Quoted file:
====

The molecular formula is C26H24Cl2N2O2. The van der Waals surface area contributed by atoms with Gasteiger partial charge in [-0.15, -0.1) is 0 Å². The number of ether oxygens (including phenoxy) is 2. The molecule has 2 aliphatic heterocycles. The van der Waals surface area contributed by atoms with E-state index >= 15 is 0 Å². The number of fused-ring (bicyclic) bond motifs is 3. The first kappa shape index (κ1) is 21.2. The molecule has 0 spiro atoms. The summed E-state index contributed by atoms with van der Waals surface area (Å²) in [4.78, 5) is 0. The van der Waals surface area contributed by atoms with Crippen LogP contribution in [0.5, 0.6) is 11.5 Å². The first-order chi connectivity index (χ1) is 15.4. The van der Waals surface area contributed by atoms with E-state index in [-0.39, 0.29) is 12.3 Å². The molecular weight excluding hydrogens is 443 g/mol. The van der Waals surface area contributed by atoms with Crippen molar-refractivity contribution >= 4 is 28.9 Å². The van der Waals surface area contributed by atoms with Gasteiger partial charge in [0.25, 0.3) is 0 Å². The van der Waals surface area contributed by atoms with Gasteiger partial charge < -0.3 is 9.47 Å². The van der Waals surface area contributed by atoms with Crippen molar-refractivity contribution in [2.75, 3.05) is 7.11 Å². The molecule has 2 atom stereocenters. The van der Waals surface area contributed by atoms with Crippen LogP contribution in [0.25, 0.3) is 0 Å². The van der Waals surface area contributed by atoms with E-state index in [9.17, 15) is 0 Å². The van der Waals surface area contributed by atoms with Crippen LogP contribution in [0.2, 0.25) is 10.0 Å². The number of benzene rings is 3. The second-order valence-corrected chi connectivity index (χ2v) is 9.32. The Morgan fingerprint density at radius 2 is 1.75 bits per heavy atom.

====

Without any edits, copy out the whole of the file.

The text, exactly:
The molecular formula is C26H24Cl2N2O2. The van der Waals surface area contributed by atoms with Gasteiger partial charge in [-0.15, -0.1) is 0 Å². The number of ether oxygens (including phenoxy) is 2. The molecule has 2 aliphatic heterocycles. The van der Waals surface area contributed by atoms with E-state index >= 15 is 0 Å². The number of fused-ring (bicyclic) bond motifs is 3. The first kappa shape index (κ1) is 21.2. The molecule has 0 spiro atoms. The summed E-state index contributed by atoms with van der Waals surface area (Å²) in [4.78, 5) is 0. The van der Waals surface area contributed by atoms with Crippen LogP contribution in [0.5, 0.6) is 11.5 Å². The first-order chi connectivity index (χ1) is 15.4. The van der Waals surface area contributed by atoms with E-state index in [-0.39, 0.29) is 12.3 Å². The molecular weight excluding hydrogens is 443 g/mol. The van der Waals surface area contributed by atoms with Crippen molar-refractivity contribution >= 4 is 28.9 Å². The van der Waals surface area contributed by atoms with Gasteiger partial charge in [0.25, 0.3) is 0 Å². The van der Waals surface area contributed by atoms with Gasteiger partial charge < -0.3 is 9.47 Å². The van der Waals surface area contributed by atoms with Crippen molar-refractivity contribution in [2.75, 3.05) is 7.11 Å². The molecule has 2 atom stereocenters. The van der Waals surface area contributed by atoms with Crippen LogP contribution in [0.25, 0.3) is 0 Å². The van der Waals surface area contributed by atoms with E-state index in [9.17, 15) is 0 Å². The van der Waals surface area contributed by atoms with Crippen LogP contribution in [0.2, 0.25) is 10.0 Å². The number of benzene rings is 3. The second-order valence-corrected chi connectivity index (χ2v) is 9.32. The Morgan fingerprint density at radius 2 is 1.75 bits per heavy atom.